“One thing I have asked of the Lord, that will I seek after: That I may dwell in the house of the Lord all the days of my life, to gaze upon the beauty of the Lord and to inquire in his temple.” -Psalm 27:4
Bethel is translated “house of God”. The word first appears in the Old Testament through the mouth of Jacob. Jacob is a man who wrestles with his brother in the womb, steals his brothers birth right, steals his brothers blessing and is loved by God. This chosen thief runs away from his family to his Uncle Labon to escape his older brothers wrath. On his way, he lies down on a rock and dreams of “a ladder set up on earth, and the top of it reached to heaven. And Behold, the angles of God were ascending and descending on it! And behold, the Lord stood above it and said, ‘I am the Lord, the God of Abraham your father and the God of Isaac. The land on which you lie I will give to you and to your offspring. Your offspring shall be like the dust of the earth, and you shall spread abroad to the west and to the east and to the north and to the south, and in you and your offspring shall all the families of the earth be blessed. Behold, I am with you and will keep you wherever you go, and will bring you back to this land. For I will not leave you until I have done what I promised you.” (Genesis 28:12-15)
When Jacob awakes, he rightly proclaims: “Surely the Lord is in this place, and I did not know it…How awesome is this place! This is none other than the house of God, and this is the gate of heaven.” (Genesis 28:16-17)
There are four reasons I chose this text and this word, Bethel, to be the title of my blog: 1) Jacob, 2) the ladder, 3) the promise, 4) the response.
1) Jacob, who will later be named Israel, is going to father twelve children who will make up the people of Israel. He is the father of the “chosen people” and a patriarch of the bible. He wrestles with God and requires a blessing. However, Jacob did not earn the many blessings the Lord poured out on him. The blessings he inherited should have gone to his older brother, Esau. However, “though they were not yet born and had done nothing either good or bad-in order that God’s purpose of election might continue, not because of works but because of him who calls- she [Rachel] was told, ‘the older will serve the younger.’ As it is written, ‘Jacob I loved, but Esau I hated.'” (Romans 9:11-13)
Although it is tempting to bring the character of God into question, this verse must be accepted with joy as a divine truth of God: God chooses to bestow his blessing upon the underserving such as jacob.
2) So how does an undeserving person such as Jacob (and Danika) require such a blessing from God? There is a ladder that extends from heaven down to earth and from earth up to heaven and upon that ladder are we ministered such gifts. The Old Testament does not define what the ladder is, but the New Testament gives a very clear answer: “And he [Jesus] said to him, ‘Truly, truly, I say to you, you will see heaven opened and the angles of God ascending and descending on the Son of man.'” (John 1:51)
Christ is the ladder that allows sinners such as Jacob and me to receive the blessings of God.
3) What are the blessings? “I am the Lord, The God of Abraham your father and the God of Isaac. The land on which you lie I will give to you and to your offering. Your offspring shall be like the dust of the earth, and you shall spread abroad to the west and to the east and to the north and to the south, and in you and your offspring shall all the families of the earth be blessed. Behold, I am with you and will keep you wherever you go, and will bring you back to this land. For I will not leave you until I have done what I have promised you.” (Genesis 28:13-15)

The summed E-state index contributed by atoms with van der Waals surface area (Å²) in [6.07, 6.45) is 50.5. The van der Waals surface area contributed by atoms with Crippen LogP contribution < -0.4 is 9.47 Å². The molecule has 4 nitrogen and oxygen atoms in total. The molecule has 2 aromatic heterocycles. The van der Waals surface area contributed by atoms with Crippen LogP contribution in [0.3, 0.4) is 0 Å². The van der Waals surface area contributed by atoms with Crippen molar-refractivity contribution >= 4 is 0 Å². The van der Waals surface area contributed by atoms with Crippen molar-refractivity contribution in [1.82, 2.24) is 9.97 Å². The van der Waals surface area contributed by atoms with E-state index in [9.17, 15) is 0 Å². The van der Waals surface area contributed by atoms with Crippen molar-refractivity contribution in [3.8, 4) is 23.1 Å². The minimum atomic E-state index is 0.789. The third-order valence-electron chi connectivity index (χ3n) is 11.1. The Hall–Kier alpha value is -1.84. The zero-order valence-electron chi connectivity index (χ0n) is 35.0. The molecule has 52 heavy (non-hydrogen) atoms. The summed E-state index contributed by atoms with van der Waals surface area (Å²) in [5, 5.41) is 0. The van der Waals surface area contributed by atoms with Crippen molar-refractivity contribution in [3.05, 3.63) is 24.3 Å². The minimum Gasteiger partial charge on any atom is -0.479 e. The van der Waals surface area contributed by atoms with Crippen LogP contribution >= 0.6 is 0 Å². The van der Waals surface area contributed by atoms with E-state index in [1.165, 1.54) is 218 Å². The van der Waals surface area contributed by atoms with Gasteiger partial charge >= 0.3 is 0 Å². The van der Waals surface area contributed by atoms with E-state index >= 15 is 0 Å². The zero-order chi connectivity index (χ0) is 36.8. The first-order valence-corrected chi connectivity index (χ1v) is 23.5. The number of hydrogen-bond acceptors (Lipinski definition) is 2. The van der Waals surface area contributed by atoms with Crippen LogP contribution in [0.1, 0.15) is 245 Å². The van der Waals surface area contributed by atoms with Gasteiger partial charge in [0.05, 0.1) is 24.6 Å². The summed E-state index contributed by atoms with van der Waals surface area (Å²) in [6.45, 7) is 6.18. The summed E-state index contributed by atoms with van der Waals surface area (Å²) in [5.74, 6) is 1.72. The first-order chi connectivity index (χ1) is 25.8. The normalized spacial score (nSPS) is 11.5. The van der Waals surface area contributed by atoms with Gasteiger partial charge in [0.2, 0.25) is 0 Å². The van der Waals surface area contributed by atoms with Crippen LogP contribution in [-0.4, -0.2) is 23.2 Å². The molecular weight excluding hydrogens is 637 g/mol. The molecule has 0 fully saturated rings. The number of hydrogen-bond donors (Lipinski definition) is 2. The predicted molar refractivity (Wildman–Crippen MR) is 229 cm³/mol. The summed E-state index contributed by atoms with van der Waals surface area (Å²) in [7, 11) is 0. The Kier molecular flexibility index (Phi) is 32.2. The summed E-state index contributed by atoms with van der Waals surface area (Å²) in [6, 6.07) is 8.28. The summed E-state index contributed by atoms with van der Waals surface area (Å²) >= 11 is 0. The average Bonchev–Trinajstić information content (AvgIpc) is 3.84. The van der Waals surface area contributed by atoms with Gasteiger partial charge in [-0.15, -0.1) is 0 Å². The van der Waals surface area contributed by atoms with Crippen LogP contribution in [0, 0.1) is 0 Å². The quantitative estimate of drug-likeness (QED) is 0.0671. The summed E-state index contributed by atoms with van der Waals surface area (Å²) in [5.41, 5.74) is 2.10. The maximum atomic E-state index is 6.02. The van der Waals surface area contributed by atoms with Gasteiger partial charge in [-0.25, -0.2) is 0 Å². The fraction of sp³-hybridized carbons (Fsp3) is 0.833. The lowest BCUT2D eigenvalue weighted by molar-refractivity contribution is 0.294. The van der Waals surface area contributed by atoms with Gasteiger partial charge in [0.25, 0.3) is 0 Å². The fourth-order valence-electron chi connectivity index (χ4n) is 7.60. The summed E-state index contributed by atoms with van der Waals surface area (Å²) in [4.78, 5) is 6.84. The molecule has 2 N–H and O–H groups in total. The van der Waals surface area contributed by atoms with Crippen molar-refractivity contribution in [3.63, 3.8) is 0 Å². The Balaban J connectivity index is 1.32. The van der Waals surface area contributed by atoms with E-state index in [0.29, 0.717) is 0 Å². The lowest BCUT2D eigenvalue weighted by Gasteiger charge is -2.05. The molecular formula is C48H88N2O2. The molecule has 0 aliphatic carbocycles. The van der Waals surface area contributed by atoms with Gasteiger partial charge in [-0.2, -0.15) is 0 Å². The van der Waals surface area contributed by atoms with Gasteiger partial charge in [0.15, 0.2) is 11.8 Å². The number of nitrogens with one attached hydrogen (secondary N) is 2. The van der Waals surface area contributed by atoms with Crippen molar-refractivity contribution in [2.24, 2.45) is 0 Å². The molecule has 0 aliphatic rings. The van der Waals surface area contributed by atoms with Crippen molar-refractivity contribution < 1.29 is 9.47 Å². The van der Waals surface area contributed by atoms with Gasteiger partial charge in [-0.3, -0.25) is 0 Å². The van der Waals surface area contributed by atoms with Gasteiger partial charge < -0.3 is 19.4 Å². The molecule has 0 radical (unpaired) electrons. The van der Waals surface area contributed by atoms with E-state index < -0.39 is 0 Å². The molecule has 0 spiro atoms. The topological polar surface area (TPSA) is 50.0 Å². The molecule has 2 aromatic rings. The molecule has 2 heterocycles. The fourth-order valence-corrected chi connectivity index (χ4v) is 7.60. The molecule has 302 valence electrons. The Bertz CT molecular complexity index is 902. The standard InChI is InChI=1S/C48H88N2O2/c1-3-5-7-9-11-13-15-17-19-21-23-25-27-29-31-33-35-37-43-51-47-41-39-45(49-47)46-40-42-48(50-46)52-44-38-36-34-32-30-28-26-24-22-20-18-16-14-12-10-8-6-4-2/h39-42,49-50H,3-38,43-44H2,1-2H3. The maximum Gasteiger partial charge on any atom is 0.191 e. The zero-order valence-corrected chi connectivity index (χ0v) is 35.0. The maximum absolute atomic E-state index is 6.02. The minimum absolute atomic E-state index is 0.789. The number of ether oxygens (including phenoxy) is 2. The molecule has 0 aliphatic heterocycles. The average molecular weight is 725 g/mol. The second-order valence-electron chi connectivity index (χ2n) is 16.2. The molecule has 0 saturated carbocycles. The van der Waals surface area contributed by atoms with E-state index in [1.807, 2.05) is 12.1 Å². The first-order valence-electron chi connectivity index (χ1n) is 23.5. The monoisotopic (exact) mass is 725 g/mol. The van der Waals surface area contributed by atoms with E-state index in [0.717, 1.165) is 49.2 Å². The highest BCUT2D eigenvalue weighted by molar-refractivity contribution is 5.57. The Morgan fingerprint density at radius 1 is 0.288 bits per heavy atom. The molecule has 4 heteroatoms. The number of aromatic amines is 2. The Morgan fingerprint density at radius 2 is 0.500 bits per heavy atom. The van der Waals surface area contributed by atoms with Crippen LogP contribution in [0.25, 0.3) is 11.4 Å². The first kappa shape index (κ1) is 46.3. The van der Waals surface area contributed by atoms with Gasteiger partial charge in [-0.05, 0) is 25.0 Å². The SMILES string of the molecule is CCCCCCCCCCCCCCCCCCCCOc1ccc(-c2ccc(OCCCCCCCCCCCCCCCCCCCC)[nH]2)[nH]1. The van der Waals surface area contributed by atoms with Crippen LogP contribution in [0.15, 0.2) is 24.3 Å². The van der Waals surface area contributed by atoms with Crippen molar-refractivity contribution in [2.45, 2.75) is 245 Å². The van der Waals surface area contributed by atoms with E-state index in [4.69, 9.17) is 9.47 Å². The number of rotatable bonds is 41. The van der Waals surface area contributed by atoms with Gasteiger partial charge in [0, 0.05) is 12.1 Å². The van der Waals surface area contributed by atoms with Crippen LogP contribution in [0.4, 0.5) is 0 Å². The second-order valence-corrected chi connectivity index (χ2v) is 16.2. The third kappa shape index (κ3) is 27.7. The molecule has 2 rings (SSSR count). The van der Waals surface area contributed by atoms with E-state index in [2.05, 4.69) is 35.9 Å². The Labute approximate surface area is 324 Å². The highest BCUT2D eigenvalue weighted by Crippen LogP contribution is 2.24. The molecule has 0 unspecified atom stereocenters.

There are four great promises in this passage that are fulfilled toward the offspring. Notice it says offspring, referring to one, as opposed to offsprings, referring to many. The offspring is Christ and the promise is his. But all the promises of God find their yes in Christ towards us who believe and so the four promises that God will fulfill toward us are: 1) all the families of the earth shall be blessed, 2) I am with you, 3) I will keep you, 4) I will not leave you until I have done what I promised.
This is God speaking to Christ and Christ extending the promise to us if we believe that Christ’s blood alone can reconcile us to God:
1) all the families of the earth shall be blessed: This means that the promise is not just for the children of Jacob in flesh, but the children of Jacob in faith. It is a prophesy that not just jews, but also all other peoples will have the ability to believe in Christ.
2) I am with you: “And behold, I am with you always, to the end of the age.”(Matthew 28:20)
3) I will keep you: “Now to him who is able to keep you from stumbling and to present you blameless before the presence of his glory with great joy” (Jude 24)
4) I will not leave you until I have done what I promised: God is faithful. He never goes back on a promise. He never leaves us. Although we may feel- due to our lack of perseverance, or because of the love of God- that the Lord has forgotten his promises towards us, we must cling to verses like these with a hopeful faith, knowing we will attain what we are promised.
And so for these reasons, I have titled my blog “dwell in Bethel” because more than I seek to have people read something I write, more than I seek to write down my thoughts, more than I seek to have fingers to type, more than I seek to have the comforts of this world- this one thing I have asked of the Lord, that will I seek after: That I may dwell in Bethel all the days of my life, to gaze upon the beauty of the Lord and to inquire in his temple.